China’s GDP grows despite virus outbreaks


China’s economy grew at a faster pace than expected in the first quarter, official data showed, expanding 4.8% year on year, but the risk of a sharp slowdown in the coming months has increased as COVID-19 curbs and the war in Ukraine are paying the toll.

Gross domestic product (GDP) was expected to rise 4.4% from a year earlier, according to a Reuters analyst poll, compared with 4.0% in the fourth quarter of last year.

On a quarterly basis, GDP rose 1.3% in January-March, compared to expectations of a 0.6% rise and a revised 1.5% gain in the previous quarter.

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Heightened global risks from the war in Ukraine, widespread COVID-19 lockdowns and a weak housing market are suffocating the world’s second-largest economy, and some economists say recession risks are rising.

The government’s determination to stop the spread of record COVID-19 cases has clogged highways and ports, blocked workers and shuttered countless factories – disruptions that ripple through global supply chains for goods ranging from electric vehicles to iPhones.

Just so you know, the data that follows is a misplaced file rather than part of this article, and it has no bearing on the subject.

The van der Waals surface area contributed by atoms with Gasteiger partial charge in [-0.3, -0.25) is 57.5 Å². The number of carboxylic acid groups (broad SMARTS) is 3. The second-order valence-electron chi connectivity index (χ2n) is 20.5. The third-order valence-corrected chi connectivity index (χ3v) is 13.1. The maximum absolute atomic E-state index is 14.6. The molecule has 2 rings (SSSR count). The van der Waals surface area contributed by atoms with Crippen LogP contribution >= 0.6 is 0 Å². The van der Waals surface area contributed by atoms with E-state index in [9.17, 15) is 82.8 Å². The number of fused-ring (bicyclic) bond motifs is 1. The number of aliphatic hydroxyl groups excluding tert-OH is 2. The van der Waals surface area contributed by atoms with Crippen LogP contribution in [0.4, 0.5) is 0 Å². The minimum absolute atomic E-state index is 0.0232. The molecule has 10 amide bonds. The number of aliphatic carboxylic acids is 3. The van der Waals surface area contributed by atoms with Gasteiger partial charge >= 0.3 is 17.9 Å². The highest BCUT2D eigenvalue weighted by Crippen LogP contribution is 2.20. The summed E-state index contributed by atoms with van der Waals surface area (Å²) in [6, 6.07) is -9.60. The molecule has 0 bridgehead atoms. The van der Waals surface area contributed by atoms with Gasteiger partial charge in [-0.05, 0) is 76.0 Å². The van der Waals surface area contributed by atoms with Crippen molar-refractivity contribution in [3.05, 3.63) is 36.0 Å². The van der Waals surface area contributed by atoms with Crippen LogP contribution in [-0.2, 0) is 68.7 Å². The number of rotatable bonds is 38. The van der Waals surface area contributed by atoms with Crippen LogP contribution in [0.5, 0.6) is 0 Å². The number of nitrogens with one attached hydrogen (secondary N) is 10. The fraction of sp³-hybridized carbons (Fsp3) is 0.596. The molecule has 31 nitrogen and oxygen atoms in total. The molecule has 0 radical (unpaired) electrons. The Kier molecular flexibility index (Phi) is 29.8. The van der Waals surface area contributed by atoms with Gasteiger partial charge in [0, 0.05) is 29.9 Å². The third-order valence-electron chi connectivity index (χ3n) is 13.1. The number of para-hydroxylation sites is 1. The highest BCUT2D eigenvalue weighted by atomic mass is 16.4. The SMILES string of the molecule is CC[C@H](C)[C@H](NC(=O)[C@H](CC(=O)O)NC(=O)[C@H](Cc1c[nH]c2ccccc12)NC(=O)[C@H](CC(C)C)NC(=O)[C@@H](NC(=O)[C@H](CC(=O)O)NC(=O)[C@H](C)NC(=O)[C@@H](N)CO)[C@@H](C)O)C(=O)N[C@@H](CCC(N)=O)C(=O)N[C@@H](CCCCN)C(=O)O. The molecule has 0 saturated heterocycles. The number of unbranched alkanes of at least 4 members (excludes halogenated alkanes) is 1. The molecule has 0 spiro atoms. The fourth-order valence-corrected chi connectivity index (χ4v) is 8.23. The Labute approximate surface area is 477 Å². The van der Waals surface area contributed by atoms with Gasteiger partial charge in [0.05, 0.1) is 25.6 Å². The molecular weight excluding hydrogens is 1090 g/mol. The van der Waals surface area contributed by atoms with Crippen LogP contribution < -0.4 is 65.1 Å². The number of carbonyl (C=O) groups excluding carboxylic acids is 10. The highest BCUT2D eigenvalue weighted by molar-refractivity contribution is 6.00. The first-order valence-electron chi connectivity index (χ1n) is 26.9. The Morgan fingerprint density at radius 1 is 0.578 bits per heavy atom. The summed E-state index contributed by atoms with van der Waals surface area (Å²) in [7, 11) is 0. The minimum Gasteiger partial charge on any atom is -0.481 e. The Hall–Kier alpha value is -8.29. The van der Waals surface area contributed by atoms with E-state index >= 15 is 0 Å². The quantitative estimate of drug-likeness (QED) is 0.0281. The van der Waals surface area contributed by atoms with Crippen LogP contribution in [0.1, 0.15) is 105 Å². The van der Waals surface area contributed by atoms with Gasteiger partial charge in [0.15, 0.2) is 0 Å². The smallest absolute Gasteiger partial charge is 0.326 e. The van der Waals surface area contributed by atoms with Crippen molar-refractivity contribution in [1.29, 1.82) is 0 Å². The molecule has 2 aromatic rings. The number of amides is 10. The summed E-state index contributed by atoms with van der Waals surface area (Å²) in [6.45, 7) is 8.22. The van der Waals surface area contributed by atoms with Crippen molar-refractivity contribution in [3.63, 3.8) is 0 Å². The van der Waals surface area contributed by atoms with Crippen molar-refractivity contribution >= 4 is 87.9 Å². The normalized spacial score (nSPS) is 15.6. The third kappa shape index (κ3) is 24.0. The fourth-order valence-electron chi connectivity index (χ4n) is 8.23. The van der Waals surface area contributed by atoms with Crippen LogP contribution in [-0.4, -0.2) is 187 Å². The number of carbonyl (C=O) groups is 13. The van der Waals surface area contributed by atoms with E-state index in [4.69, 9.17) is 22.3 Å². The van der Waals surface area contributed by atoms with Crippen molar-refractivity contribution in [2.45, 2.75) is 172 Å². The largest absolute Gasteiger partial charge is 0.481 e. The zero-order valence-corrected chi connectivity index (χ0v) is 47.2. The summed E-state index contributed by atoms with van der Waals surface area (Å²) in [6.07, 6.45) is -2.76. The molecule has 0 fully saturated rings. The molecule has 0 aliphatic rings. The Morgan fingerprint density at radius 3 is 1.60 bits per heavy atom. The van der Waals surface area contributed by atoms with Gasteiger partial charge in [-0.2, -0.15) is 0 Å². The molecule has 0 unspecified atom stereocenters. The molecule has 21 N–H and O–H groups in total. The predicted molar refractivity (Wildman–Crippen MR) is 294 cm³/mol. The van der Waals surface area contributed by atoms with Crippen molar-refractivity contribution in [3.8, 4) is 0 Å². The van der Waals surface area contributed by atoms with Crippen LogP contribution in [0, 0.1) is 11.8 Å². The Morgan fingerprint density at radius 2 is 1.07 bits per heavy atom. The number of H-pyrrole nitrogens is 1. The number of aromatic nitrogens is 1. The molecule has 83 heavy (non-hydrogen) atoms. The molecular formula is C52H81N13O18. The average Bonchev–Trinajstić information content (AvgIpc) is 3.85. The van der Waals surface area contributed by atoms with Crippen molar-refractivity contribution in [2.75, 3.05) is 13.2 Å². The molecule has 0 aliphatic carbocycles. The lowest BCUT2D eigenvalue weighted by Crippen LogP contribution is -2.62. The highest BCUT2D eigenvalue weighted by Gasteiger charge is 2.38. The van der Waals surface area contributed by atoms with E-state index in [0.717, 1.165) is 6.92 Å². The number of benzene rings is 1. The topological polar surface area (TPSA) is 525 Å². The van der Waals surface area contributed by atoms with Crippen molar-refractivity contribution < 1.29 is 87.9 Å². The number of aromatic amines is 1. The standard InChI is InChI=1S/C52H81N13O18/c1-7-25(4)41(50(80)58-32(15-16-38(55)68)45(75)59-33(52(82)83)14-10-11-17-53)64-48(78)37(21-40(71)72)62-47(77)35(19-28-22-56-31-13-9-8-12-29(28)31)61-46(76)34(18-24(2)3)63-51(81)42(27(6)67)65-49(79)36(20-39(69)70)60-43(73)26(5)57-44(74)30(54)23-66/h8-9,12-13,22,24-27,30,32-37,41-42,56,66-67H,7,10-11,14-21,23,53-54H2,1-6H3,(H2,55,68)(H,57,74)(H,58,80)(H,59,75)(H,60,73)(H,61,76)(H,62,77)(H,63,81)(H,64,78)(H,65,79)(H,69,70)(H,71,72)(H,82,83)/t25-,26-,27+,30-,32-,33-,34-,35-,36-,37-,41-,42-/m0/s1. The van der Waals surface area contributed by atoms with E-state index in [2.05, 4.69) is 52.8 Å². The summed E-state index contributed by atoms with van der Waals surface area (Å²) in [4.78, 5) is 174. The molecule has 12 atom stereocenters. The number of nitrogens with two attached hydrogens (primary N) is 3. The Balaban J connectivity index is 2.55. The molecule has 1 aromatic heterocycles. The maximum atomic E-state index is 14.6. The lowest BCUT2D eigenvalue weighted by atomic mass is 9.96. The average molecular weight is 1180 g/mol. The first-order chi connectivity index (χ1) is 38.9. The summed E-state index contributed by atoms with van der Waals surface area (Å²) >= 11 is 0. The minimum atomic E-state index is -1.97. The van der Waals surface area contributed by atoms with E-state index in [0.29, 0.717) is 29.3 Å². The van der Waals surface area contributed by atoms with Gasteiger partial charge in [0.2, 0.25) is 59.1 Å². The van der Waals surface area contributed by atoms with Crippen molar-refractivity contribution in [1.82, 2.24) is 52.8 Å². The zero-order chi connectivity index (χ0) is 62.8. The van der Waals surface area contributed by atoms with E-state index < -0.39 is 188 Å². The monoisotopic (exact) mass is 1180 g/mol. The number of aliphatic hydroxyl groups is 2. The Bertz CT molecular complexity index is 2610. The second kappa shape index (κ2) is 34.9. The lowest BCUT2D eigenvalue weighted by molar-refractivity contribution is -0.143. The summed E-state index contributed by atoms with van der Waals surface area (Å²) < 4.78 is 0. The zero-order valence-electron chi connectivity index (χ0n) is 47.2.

Late Friday, the People’s Bank of China announced it would reduce the amount of cash banks must hold as reserves for the first time this year, freeing up about 530 billion yuan ($83.25 billion) of long-term cash. term to cushion a sharp slowdown in economic growth.

China has targeted slower economic growth of around 5.5% this year as headwinds gather, but some analysts say that now could be difficult to achieve without more aggressive stimulus.

China’s industrial output rose 5.0% in March from a year earlier, compared with a 7.5% increase seen in the first two months of the year, data from the National Bureau of Statistics.

The reading was stronger than a 4.5% rise forecast by analysts in a Reuters poll.

Retail sales in March contracted 3.5% year-on-year amid rising COVID-19 outbreaks and lockdowns, after rising 6.7% in January and February . The figure was well below expectations of a 1.6% decline.

Investments in fixed assets rose 9.3% year-on-year in the first quarter, against an 8.5% increase announced by the Reuters poll, but down from 12.2% growth in the two first months.


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